Mission critical

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For the computer adventure/strategy game, see Mission Critical (video game).

Mission critical refers to any factor of a system (equipment, process, procedure, software, etc.) whose failure will result in the failure of business operations. That is, it is critical to the organization's "mission."[1]

Mission-critical system — a system whose failure may result in the failure of some goal-directed activity. An example of a mission-critical system is a navigational system for a spacecraft [2].[2] The difference between mission-critical and business-critical is in the global activity and possibility of whole personal life black out [3][4]. A business-critical system fault can influence only to a single company or bunch of them and can partly stop lifetime activity (hours or days).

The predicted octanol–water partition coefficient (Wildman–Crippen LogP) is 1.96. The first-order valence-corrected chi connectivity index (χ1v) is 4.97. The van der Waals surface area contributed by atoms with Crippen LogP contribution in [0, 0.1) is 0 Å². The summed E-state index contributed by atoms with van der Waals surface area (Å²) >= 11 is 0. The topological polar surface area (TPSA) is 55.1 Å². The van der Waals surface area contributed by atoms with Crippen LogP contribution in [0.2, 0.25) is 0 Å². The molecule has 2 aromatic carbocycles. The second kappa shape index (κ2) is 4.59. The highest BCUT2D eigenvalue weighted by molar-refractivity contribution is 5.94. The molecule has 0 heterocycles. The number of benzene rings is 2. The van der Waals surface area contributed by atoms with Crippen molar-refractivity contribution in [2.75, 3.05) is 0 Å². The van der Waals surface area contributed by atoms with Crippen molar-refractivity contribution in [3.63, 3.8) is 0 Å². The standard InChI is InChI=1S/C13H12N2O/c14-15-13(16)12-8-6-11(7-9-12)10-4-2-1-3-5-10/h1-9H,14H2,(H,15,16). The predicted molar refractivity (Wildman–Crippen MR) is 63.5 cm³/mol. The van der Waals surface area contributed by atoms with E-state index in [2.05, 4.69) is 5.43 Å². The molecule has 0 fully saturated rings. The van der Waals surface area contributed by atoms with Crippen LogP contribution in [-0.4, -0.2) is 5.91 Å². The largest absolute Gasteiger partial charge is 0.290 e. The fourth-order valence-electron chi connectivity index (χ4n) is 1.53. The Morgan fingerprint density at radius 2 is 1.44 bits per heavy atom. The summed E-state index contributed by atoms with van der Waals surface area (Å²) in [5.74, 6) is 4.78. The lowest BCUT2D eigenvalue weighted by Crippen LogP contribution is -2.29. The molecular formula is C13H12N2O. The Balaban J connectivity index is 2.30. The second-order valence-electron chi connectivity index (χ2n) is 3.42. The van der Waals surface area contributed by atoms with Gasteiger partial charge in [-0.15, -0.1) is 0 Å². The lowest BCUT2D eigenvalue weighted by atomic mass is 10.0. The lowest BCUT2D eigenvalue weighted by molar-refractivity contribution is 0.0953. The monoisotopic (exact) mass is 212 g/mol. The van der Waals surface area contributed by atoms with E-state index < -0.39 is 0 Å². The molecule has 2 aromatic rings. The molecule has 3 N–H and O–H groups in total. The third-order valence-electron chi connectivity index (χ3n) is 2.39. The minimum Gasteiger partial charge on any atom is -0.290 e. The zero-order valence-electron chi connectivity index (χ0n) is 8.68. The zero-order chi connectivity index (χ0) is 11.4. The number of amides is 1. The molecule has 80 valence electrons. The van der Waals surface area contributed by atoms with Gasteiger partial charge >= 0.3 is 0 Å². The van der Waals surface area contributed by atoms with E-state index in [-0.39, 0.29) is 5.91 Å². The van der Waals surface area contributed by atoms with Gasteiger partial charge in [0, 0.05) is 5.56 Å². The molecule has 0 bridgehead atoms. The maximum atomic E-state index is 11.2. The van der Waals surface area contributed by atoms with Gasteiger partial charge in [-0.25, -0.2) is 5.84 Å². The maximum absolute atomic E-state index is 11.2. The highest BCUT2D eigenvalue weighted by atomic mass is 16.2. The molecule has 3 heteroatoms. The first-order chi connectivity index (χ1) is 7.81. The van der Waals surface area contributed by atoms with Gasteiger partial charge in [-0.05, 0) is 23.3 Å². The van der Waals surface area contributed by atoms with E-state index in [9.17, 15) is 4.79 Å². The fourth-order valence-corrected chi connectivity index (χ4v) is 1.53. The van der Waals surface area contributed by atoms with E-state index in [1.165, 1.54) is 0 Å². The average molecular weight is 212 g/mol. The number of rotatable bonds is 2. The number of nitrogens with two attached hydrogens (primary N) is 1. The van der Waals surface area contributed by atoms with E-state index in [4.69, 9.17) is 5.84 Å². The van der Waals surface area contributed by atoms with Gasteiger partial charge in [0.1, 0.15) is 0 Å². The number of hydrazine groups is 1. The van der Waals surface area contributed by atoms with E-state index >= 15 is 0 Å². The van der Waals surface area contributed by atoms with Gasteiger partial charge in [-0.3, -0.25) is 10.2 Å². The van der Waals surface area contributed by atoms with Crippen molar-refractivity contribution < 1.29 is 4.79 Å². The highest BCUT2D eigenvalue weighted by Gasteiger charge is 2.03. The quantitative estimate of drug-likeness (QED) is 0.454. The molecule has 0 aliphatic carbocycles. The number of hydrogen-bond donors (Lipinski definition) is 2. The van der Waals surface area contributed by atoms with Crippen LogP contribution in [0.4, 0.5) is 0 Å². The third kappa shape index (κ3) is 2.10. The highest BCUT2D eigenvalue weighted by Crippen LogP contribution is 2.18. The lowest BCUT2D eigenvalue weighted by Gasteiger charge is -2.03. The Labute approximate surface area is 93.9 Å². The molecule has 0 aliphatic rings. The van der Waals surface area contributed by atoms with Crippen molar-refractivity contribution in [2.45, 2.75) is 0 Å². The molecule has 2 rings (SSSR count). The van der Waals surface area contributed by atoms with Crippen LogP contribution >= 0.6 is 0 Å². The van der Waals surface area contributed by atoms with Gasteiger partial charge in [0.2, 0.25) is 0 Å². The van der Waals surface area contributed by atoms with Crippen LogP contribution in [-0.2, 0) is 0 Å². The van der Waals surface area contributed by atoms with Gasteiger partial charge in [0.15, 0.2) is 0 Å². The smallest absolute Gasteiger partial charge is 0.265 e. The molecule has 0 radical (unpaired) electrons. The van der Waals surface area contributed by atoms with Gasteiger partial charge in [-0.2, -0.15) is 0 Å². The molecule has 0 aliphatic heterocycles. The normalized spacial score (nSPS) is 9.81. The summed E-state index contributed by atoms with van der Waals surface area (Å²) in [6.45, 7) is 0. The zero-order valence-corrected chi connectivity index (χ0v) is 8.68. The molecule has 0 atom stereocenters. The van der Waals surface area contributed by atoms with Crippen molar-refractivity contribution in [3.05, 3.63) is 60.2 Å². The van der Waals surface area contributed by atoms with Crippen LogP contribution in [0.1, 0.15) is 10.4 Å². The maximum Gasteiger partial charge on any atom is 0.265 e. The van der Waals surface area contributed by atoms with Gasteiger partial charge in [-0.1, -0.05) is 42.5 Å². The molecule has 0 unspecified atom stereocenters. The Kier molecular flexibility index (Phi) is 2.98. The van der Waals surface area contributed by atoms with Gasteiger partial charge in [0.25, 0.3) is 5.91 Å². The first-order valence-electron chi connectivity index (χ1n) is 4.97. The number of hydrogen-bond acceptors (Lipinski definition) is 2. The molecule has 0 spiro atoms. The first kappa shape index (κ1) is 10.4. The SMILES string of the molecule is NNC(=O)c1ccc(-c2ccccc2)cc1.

As a rule in crisis management, if a triage-type decision is made in which certain components must be eliminated or delayed, e.g. because of resource or personnel constraints, the mission critical ones must not be among them.

See also[edit]

References[edit]

  1. ^ [1], Definition of 'Mission Critical'
  2. ^ Sommerville, Ian (June 4, 2006). Software Engineering (8 ed.). USA: Pearson Education. p. 840. ISBN 978-0321313799. 
  3. ^ "Mission-Critical vs. Business-Critical: HUH?". Activestate ActiveBlog. 
  4. ^ "Business-critical systems".